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Cassandra L. Paolillo


[email protected]



Cassie’s practice primarily involves advising health care clients on transactional and regulatory matters. Cassie has served as deal counsel on a number of transactions, including mergers and acquisitions, joint ventures, and affiliations for clients across the health care spectrum, including a Fortune 250 kidney care company, and providers of radiology services, addiction treatment, and behavioral health services. She also regularly acts as a subject matter expert, advising clients on HIPAA/privacy compliance, telehealth and other digital health matters, corporate practice issues, professional and facility licensing, determinations of need/certificates of need, and Medicare and Medicaid compliance. Cassie also has experience advising non-profit organizations on matters related to formation and corporate governance. 

Throughout her career, Cassie has worked with providers, payors, and individual patients, so she understands the unique challenges facing clients in the ever-changing health care landscape. She enjoys working with interdisciplinary teams to come up with creative solutions to her clients’ problems. 

Prior to joining Mintz, Cassie worked as in-house counsel at a national senior living company. There she advised the business on matters related to state and federal health care regulations, physician arrangements, reimbursement, fraud and abuse, and HIPAA/privacy. Cassie’s in-house experience informs current her practice, enabling her to anticipate and relate to clients’ legal and business needs.

Cassie is particularly passionate about addressing access to behavioral health and substance use disorder treatment, especially for underserved communities, and she currently serves on the Board of the South Boston Collaborative Center, a substance abuse and mental health treatment center located in South Boston. 


  • Suffolk University Law School (JD, summa cum laude)
  • Boston College (BA, cum laude)


  • Member, American Health Law Association
  • Member, Boston Bar Association
  • Board Member, South Boston Collaborative Center


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HIPAA Amendments and Other Trump Regulatory Actions on Hold

January 21, 2021 | Blog | By Dianne Bourque, Cassandra Paolillo

In the waning days of the Trump administration, the Office for Civil Rights (“OCR”) announced a number of new initiatives, including proposed HIPAA amendments, discussed here, and a very recent COVID-19 related Notice of Enforcement Discretion. Under the Notice of Enforcement Discretion, published on January 19, 2021, OCR announced that it would not impose penalties for non-compliance with HIPAA on covered entities making good faith use of online or web-based applications for COVID-19 vaccination scheduling. With the swearing in of President Biden, these and other regulatory initiatives, including all regulations that have been sent to the Office of the Federal Register, but not yet published, are to be withdrawn until a department or agency head appointed by President Biden reviews and approves the rule.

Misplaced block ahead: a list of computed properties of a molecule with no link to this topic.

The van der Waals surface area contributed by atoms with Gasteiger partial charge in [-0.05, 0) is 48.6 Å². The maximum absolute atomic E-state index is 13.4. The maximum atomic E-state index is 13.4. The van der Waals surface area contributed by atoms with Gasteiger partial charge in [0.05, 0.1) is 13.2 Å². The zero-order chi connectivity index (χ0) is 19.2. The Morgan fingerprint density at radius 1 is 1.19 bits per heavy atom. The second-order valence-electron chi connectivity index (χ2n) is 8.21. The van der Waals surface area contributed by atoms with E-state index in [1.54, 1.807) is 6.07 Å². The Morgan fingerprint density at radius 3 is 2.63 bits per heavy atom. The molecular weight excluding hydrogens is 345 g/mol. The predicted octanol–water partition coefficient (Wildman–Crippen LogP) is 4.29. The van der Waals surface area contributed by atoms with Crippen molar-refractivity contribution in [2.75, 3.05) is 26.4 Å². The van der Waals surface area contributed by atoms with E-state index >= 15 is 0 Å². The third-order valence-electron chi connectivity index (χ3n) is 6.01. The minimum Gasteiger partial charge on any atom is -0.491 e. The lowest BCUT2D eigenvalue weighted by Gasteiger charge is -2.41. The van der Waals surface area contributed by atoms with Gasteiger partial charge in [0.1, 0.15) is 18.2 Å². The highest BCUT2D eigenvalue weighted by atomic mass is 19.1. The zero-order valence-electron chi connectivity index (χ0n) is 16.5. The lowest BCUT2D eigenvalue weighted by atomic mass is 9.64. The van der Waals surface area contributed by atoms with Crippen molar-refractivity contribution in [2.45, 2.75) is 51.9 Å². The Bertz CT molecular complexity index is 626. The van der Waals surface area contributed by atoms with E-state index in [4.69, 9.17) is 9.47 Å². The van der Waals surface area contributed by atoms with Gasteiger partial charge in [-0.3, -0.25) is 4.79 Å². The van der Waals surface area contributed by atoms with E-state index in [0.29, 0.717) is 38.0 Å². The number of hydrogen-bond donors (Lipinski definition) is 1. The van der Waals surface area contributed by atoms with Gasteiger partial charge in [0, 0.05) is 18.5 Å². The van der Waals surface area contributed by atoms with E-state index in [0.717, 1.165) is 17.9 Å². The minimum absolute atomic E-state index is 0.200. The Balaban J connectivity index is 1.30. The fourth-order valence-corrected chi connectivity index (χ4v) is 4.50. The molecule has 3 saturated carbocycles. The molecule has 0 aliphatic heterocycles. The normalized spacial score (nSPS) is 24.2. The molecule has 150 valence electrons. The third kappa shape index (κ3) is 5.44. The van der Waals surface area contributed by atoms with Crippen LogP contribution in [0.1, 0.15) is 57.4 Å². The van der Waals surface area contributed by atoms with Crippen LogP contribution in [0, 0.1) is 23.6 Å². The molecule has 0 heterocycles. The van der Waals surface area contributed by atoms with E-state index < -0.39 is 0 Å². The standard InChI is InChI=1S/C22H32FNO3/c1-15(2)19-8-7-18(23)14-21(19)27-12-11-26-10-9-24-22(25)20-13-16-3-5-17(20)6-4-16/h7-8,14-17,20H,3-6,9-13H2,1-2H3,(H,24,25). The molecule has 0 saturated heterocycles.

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HHS Keeps On Sprinting with Proposed Modifications to the HIPAA Privacy Rule

December 14, 2020 | Blog | By Dianne Bourque, Michelle Caton

The Department of Health and Human Services (HHS) is pushing ahead in its Regulatory Sprint to Coordinated Care with a new proposed rule, announced by HHS’ Office for Civil Rights on December 10, to modify the HIPAA Privacy Rule. This proposed rule follows HHS’ 2018 Request for Information on Modifying HIPAA Rules to Improve Coordinated Care, which sought to identify regulatory impediments to value-based care presented by HIPAA. With this proposed rule, HHS aims to “reduce burden on providers and support new ways for them to innovate and coordinate care on behalf of patients, while ensuring that [HHS] uphold[s] HIPAA’s promise of privacy and security,” according to HHS Deputy Secretary Eric Hargan. It would achieve these objectives through a variety of updates to the Privacy Rule, which we highlight in this blog post, along with initial reactions from our HIPAA privacy team.
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As COVID-19 infection rates continue to rise in areas of the country, telehealth continues to play an important role in the delivery of healthcare, especially to those most vulnerable to the virus. Existing telehealth waivers continue in effect under the Public Health Emergency, and new legislation seeks to expand telehealth access through home health services. Plus, join us for a webinar on the future of telehealth.